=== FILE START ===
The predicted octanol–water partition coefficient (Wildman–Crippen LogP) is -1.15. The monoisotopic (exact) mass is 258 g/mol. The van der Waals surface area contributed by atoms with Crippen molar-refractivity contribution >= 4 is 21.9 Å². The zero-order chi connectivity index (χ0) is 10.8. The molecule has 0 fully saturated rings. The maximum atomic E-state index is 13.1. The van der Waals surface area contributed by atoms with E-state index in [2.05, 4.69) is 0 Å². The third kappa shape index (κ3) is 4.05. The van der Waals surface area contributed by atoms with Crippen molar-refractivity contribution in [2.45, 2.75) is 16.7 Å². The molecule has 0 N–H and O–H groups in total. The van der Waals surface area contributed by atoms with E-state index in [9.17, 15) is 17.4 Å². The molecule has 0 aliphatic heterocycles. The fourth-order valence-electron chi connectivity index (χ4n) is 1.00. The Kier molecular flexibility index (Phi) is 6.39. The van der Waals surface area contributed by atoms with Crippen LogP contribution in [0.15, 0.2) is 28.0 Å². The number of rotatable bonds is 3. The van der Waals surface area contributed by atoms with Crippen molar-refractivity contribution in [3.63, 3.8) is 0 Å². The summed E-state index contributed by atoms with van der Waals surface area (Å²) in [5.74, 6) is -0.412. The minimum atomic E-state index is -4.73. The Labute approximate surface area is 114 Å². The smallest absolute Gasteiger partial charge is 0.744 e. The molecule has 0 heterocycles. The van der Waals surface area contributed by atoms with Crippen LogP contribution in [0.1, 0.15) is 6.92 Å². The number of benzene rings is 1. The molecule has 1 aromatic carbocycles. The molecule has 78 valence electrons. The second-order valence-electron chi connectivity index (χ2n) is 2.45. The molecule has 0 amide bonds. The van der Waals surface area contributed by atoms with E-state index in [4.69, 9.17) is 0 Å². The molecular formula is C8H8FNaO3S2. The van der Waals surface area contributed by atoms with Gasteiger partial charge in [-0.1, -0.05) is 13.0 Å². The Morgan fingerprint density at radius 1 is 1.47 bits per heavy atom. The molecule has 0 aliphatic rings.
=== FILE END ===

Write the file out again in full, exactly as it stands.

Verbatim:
The predicted octanol–water partition coefficient (Wildman–Crippen LogP) is -1.15. The monoisotopic (exact) mass is 258 g/mol. The van der Waals surface area contributed by atoms with Crippen molar-refractivity contribution >= 4 is 21.9 Å². The zero-order chi connectivity index (χ0) is 10.8. The molecule has 0 fully saturated rings. The maximum atomic E-state index is 13.1. The van der Waals surface area contributed by atoms with E-state index in [2.05, 4.69) is 0 Å². The third kappa shape index (κ3) is 4.05. The van der Waals surface area contributed by atoms with Crippen molar-refractivity contribution in [2.45, 2.75) is 16.7 Å². The molecule has 0 N–H and O–H groups in total. The van der Waals surface area contributed by atoms with E-state index in [9.17, 15) is 17.4 Å². The molecule has 0 aliphatic heterocycles. The fourth-order valence-electron chi connectivity index (χ4n) is 1.00. The Kier molecular flexibility index (Phi) is 6.39. The van der Waals surface area contributed by atoms with Crippen LogP contribution in [0.15, 0.2) is 28.0 Å². The number of rotatable bonds is 3. The van der Waals surface area contributed by atoms with Crippen molar-refractivity contribution in [3.63, 3.8) is 0 Å². The summed E-state index contributed by atoms with van der Waals surface area (Å²) in [5.74, 6) is -0.412. The minimum atomic E-state index is -4.73. The Labute approximate surface area is 114 Å². The smallest absolute Gasteiger partial charge is 0.744 e. The molecule has 0 heterocycles. The van der Waals surface area contributed by atoms with Crippen LogP contribution in [0.1, 0.15) is 6.92 Å². The number of benzene rings is 1. The molecule has 1 aromatic carbocycles. The molecule has 78 valence electrons. The second-order valence-electron chi connectivity index (χ2n) is 2.45. The molecule has 0 amide bonds. The van der Waals surface area contributed by atoms with E-state index in [4.69, 9.17) is 0 Å². The molecular formula is C8H8FNaO3S2. The van der Waals surface area contributed by atoms with Gasteiger partial charge in [-0.1, -0.05) is 13.0 Å². The Morgan fingerprint density at radius 1 is 1.47 bits per heavy atom. The molecule has 0 aliphatic rings.